All right, you might say that this is learning to fake it at a high level, but I heard the opposite criticism of students in Beijing when I spoke with a Chinese economics professor who had just returned from teaching in the UK. The worst thing about his students, he said, was that they would not argue: they just wanted to get the answers right to get good grades. In economics, as in so many subjects, there is no right answer and what matters is not making serious mistakes by clinging to outdated theory.
Then, at a post-graduate level we have the excellent one-year taught masters, a degree that if European universities have their way will not be recognised as equivalent to their more ponderous masters degrees that take two years and sometimes more.
Finally, we have a higher education system that gets young university-educated people faster into the job market than any other country on earth, even if they take a gap year on the way. This dovetails with a job market that pushes responsibility on to them more swiftly than anywhere else. That is a grand competitive advantage, and the reason why so many young people from all over the world want to work for a spell in the UK.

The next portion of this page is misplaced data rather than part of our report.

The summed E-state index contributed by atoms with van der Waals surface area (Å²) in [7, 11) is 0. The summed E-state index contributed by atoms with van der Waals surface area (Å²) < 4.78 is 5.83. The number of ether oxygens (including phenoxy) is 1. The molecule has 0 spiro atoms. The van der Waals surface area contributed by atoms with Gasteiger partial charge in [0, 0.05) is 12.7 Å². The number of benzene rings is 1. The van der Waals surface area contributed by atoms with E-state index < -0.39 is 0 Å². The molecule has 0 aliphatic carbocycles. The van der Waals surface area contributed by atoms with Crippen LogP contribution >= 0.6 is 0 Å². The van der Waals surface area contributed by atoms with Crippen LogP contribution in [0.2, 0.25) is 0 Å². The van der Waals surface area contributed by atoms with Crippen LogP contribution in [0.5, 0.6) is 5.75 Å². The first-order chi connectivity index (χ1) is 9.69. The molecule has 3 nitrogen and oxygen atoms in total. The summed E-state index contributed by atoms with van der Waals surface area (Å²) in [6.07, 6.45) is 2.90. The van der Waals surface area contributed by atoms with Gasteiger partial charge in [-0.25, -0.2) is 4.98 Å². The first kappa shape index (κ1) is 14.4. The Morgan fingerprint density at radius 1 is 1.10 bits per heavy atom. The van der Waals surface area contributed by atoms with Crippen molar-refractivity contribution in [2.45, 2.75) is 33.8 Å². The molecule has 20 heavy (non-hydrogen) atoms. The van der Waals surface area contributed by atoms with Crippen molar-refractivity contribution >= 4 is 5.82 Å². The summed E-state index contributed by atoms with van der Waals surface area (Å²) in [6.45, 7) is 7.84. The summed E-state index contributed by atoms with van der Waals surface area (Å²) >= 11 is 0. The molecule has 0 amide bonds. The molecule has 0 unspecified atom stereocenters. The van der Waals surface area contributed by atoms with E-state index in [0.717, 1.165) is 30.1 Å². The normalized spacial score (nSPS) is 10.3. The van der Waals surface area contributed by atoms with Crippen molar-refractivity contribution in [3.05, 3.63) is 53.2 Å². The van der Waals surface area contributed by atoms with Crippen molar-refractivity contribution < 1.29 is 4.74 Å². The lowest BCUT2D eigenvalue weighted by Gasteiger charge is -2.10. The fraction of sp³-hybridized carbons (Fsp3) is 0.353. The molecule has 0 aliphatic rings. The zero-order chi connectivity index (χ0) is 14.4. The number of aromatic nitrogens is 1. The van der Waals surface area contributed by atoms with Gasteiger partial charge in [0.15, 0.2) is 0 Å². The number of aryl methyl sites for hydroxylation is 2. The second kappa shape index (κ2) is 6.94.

Having said all this, it would be absurd not to acknowledge that there are serious concerns. Our universities need more money. They need to widen access, not by shutting out good students who don't tick the Government's access boxes, but by increasing places. That needs investment in the universities and it needs detailed work by the schools to make bright students aware of the opportunities as these develop. The universities have to increase salaries of their best researchers and - important - teachers too.
But while acknowledging these concerns, let's also appreciate the fact that the UK gets the silver in the world higher education Olympics. No room for complacency, but we must be doing something right.